• 24 Feb - 01 Mar, 2024
  • Mag The Weekly
  • Reviews

A terrific rom-com premise is mostly wasted in director Carlson Young’s Upgraded, starring Camila Mendes and Archie Renaux as two strangers who bump into each other on a transatlantic flight. The movie falls back on tried-and-tested genre tropes for almost the entire duration of its 90-minute run-time, although it’s up for debate if it wants to rewrite the rulebook at all. The result is something that, despite the foreign setting and intermittently enjoyable shenanigans, feels all too familiar.
Mendes plays Ana, a young intern at a coveted art gallery, who is sent to shadow her demanding boss on a trip to London. Ana is crashing on her sister’s couch, her art history degree hilariously compared by her brother-in-law to his ‘masters in kung-fu movies’ – which is to say that it’s just as worthless. But despite her lack of options, Ana is an ambitious young woman. In many ways, she’s like Anne Hathaway’s character in The Devil Wears Prada.
And often, Upgraded appears to draw from that rom-com classic quite liberally. There is no greater similarity between the two films, for instance, than the characterisation of Ana’s boss. Clearly modelled on Miranda Priestly, who was played so memorably by Meryl Streep in that film, Ana’s boss in Upgraded is an equally haughty middle-aged woman named Claire Dupont. She’s played by Marisa Tomei, who gives her a vague Eastern European accent and a formidable reputation. The rumour around the office, however, is that Claire is actually from Wisconsin.
Either way, she’s a tough cookie. She barks orders at her minions, doesn’t tolerate incompetence, but takes notice of Ana after she displays her keen observation skills during a high-stakes auction. Impressed, Claire commands her to join her and her two mean girl assistants on the Europe trip, where she intends to close a major deal. Out of spite, the assistants book Ana on a different flight. But in a fortunate turn of events at the airport – the lady behind the counter takes pity on her – Ana is upgraded to first class, and this is where she runs into the charming William.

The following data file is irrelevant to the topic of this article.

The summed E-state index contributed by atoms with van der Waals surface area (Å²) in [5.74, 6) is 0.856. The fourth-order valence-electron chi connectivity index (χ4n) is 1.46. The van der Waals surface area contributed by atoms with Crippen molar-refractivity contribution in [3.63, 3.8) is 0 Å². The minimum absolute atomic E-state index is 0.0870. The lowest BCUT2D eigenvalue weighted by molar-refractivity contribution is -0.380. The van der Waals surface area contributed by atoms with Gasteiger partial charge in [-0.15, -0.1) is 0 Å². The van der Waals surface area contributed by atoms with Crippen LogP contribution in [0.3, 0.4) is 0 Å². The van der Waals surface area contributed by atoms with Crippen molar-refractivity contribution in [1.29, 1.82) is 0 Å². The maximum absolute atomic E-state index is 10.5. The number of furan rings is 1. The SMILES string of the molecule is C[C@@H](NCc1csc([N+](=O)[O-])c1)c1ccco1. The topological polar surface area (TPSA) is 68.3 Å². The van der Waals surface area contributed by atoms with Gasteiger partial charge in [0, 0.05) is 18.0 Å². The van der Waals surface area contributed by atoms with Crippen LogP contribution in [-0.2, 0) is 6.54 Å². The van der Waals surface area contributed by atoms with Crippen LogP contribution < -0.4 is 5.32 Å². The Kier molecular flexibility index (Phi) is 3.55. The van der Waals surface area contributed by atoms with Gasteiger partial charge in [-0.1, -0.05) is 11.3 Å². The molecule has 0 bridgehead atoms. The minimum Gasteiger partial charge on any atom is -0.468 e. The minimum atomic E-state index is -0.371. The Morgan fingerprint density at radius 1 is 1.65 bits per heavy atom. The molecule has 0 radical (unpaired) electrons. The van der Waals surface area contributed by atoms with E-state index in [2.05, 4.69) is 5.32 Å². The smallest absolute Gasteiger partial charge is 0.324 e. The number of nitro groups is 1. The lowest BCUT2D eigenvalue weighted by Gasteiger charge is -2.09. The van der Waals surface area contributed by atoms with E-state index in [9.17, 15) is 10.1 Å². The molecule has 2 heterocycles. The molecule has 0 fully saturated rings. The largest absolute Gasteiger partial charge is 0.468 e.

He mistakes her for Claire, and Ana goes along with the confusion, opening the door for some classic mistaken identity humour that very quickly outstays its welcome. Upgraded is quite enjoyable during this first act. Mendes makes for a charming heroine, and Ana is easy to root for. But there’s barely any spark between her and Renaux, and for a movie that fully leans into the will-they-won’t-they trope, the love story is the least engaging thing about it.
What does it say about a romantic comedy when you’re more invested in the protagonist’s career than their personal life? It’s like wanting Tom from 500 Days of Summer to succeed as a greeting card writer and forget all about pursuing Summer. The problem with Upgraded is that they didn’t put nearly enough effort into fleshing the story out.
The writing is plain and the filmmaking occasionally very ordinary. Even though they’ve clearly shot a lot of this film in England, which is more than what can be said for most films these days, Upgraded also includes a couple of shots so poorly framed that a weatherman could theoretically replicate them in his studio. A part of the reason why romantic comedies from a decade ago were so widely appreciated is because the filmmaking was solid. But over the years, the genre has hurt its own reputation by routinely knocking out instantly forgettable ‘content’ like this. Not for one second while watching Upgraded do you feel that it’s something that absolutely had to be made. And at a time when romantic comedies are witnessing an actual return-to-form in theatres, Upgraded is ironically sending the genre back to economy class.